Domenico Remps, Scarabattolo o Natura morta a deception (second half of the 17th century; oil on panel, 99 x 137 cm; Florence, Museo dellOpificio delle Pietre Dure)

Le due mappe di Albrecht Dürer
Albrecht Dürer’s two maps

Albrecht Dürer, L'emisfero nord del globo celeste. Mappa celeste boreale (1515; xilografia, 420 x 427 mm; Firenze, Galleria degli Uffizi, Gabinetto dei Disegni e delle Stampe)
Albrecht Dürer, The Northern Hemisphere of the Celestial Globe. Boreal celestial map (1515; woodcut, 420 x 427 mm; Florence, Galleria degli Uffizi, Gabinetto dei Disegni e delle Stampe)

Albrecht Dürer, L'emisfero sud del globo celeste. Mappa celeste australe (1515; xilografia, 421 x 432 mm; Firenze, Galleria degli Uffizi, Gabinetto dei Disegni e delle Stampe)
Albrecht Dürer, The Southern Hemisphere of the Celestial Globe. Southern celestial map (1515; woodcut, 421 x 432 mm; Florence, Galleria degli Uffizi, Gabinetto dei Disegni e delle Stampe)

Leonardo da Vinci, Variazione della figura della Luna nelle sue fasi (1505-1508; penna e inchiostro, 59,6 x 44,4 cm; Milano, Veneranda Biblioteca Ambrosiana)
Leonardo da Vinci, Variation of the Figure of the Moon in its Phases (1505-1508; pen and ink, 59.6 x 44.4 cm; Milan, Veneranda Biblioteca Ambrosiana)

Leonardo da Vinci, Due disegni del volto della Luna, discorso sulla rifrazione dei raggi solari sull'acqua, dettaglio (1505-1508; penna e inchiostro, 59,6 x 44,4 cm; Milano, Veneranda Biblioteca Ambrosiana)
Leonardo da Vinci, Two drawings of the face of the Moon, discourse on the refraction of the sun’s rays on the water, detail (1505-1508; pen and ink, 59.6 x 44.4 cm; Milan, Veneranda Biblioteca Ambrosiana)

The slow progress toward Galilean achievements finds two important chapters in the figures of Tycho Brahe (Knutstorp, 1546 Prague, 1601) and Johannes Kepler (Johannes von Kepler, Weil der Stadt, 1571 - Regensburg, 1630). The former’s studies, which made use of innovative and modern planetary models that the Danish astronomer also elaborated with the help of numerous instruments(primarily armillary spheres, i.e., models of the sky formed by rings that represented the orbits of the planets: the exhibition displays several of them), formed the basis for the discoveries of the latter, who tried in vain to persuade his colleague to embrace the heliocentric theories (in fact, Brahe remained convinced that it was the Sun that revolved around the Earth): in return, Kepler was successful in identifying theelliptical orbit of the planets and managed to maintain cordial relations with Galileo Galilei. Too bad the relationship between Galileo and Kepler is not touched upon in the exhibition and is barely mentioned in the catalog: in fact, the German astronomer was among the first to congratulate his Pisan colleague following the publication in 1610 of Sidereus Nuncius, the epoch-making treatise with which Galileo, as anticipated in the opening, announced to the world the discovery of Jupiter’s Medicean satellites, the true nature of the Milky Way as well as the roughness that characterizes the lunar surface, and the origin of the light emanating from the Moon (it was astounding at the time to discover that in fact the Moon merely reflected the light of the Sun). In addition to displaying the first edition of the work (in a print with handwritten annotations), the Padua exhibition shows the viewer precious watercolor drawings from 1609 with observations of the phases of the Moon made between November and December of that year. Drawings that also demonstrate the artistic talent of Galileo, who would have gladly been a painter had he not taken the path of science, drawings that, writes Franco Giudice in the catalog, “are striking both for their realistic appearance and for the way they manage to render the plasticity of the lunar surface,” and drawings that were made “live,” while Galileo was observing the satellite with his telescope, an instrument to the perfection of which, as is well known, the scientist contributed substantially.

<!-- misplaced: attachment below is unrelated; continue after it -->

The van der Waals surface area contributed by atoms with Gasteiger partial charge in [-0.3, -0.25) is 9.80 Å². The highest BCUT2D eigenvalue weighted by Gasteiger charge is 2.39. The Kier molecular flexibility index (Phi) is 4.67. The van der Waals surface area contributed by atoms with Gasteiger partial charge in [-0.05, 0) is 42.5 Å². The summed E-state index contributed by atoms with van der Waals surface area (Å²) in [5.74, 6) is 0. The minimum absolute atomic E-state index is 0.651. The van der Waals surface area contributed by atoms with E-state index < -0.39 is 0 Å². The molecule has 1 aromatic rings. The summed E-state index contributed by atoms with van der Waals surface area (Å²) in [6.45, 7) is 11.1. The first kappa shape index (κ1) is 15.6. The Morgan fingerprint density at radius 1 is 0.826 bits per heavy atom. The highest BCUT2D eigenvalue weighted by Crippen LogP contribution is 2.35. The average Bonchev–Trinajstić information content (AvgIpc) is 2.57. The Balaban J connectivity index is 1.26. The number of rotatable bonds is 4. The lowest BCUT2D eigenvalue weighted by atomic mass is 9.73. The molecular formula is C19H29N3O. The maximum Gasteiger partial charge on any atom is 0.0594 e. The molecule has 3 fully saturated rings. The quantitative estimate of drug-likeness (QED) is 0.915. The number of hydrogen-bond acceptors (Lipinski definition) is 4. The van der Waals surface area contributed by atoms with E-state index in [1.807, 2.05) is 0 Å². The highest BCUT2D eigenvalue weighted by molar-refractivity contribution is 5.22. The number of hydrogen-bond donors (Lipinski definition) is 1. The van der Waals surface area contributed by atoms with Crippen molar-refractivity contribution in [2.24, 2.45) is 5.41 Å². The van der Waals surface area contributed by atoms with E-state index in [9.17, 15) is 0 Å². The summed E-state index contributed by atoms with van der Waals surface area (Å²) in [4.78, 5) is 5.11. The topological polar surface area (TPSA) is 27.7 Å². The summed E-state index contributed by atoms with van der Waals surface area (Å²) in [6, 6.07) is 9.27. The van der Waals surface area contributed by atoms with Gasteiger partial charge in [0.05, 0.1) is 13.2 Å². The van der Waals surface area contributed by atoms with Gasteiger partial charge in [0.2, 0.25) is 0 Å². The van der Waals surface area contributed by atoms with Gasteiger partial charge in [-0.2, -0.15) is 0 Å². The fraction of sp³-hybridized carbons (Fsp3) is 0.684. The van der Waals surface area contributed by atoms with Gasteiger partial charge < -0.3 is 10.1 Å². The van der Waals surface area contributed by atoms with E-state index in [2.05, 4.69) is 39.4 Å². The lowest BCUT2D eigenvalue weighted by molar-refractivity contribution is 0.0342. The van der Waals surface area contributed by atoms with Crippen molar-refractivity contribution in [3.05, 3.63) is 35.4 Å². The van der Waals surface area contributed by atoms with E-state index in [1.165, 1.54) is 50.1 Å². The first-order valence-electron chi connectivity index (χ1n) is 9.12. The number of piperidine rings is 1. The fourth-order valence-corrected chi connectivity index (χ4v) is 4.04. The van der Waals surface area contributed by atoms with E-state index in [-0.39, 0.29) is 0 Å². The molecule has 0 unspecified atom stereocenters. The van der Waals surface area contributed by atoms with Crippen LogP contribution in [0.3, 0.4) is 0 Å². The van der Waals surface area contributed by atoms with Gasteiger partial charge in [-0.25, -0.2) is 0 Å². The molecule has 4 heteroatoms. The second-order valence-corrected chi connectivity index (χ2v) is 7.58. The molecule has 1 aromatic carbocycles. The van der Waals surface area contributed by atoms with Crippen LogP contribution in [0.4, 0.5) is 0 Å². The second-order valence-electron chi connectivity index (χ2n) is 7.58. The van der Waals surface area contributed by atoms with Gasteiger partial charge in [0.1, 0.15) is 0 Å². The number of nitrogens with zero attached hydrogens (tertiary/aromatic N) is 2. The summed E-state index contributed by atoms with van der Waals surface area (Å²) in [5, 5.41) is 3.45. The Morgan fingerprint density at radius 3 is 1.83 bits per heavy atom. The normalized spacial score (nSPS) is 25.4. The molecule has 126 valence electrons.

Needless to say, Galileo’s astronomical discoveries eventually endeared themselves to the imaginations of artists, who on the one hand took to depicting the heavens according to scientific dictates, and on the other hand labored to sing the praises of astronomy: Galileo’s Revolution offers visitors examples of both strands. Among the noteworthy works that the public encounters following an itinerary that starts from ancient art and which has been largely overlooked here, it is necessary first of all to give an account of a pair of paintings that were commissioned from Guercino (Giovanni Francesco Barbieri, Cento, 1591 - Bologna, 1666) by Cardinal Lorenzo de’ Medici:Atlas andEndymion, painted in 1646 and 1647 respectively. In the first canvas, which depicts the mythological giant forced by Zeus, as a punishment, to bear the weight of the entire universe on his shoulders, the arrangement of the stars in the celestial vault is random and does not reflect any scientific order: interesting, in this sense, is the parallel that the curator has established with the sphere of theFarnese Atlas of the second century AD, where we observe the sky represented according to Ptolemy’s theories and of which Rivoluzione Galileo exhibits the plaster cast of 1930. The situation changes withEndymion: the shepherd loved by Artemis, goddess of the moon, is depicted asleep as per iconography, but with a telescope resting on his knees, similar to those Galileo used to use for his observations. One wished to read this detail as a direct homage to the scientist, who had then been dead for five years: the overlap between the figure of Endymion and that of Galileo, moreover, had already been advanced in literature, with Giambattista Marino who, in his Adonis, had put in the mouth of the protagonist (Adonis, precisely) a praise of Galileo, who was called a “novello Endimione.” “Tu solo osservator dogni suo moto [of the moon, nda], / e di qualunque ha in lei parte nascosta, / potrai, senza che vel nulla ne chiuda, / novello Endimion, mirarla ignuda.”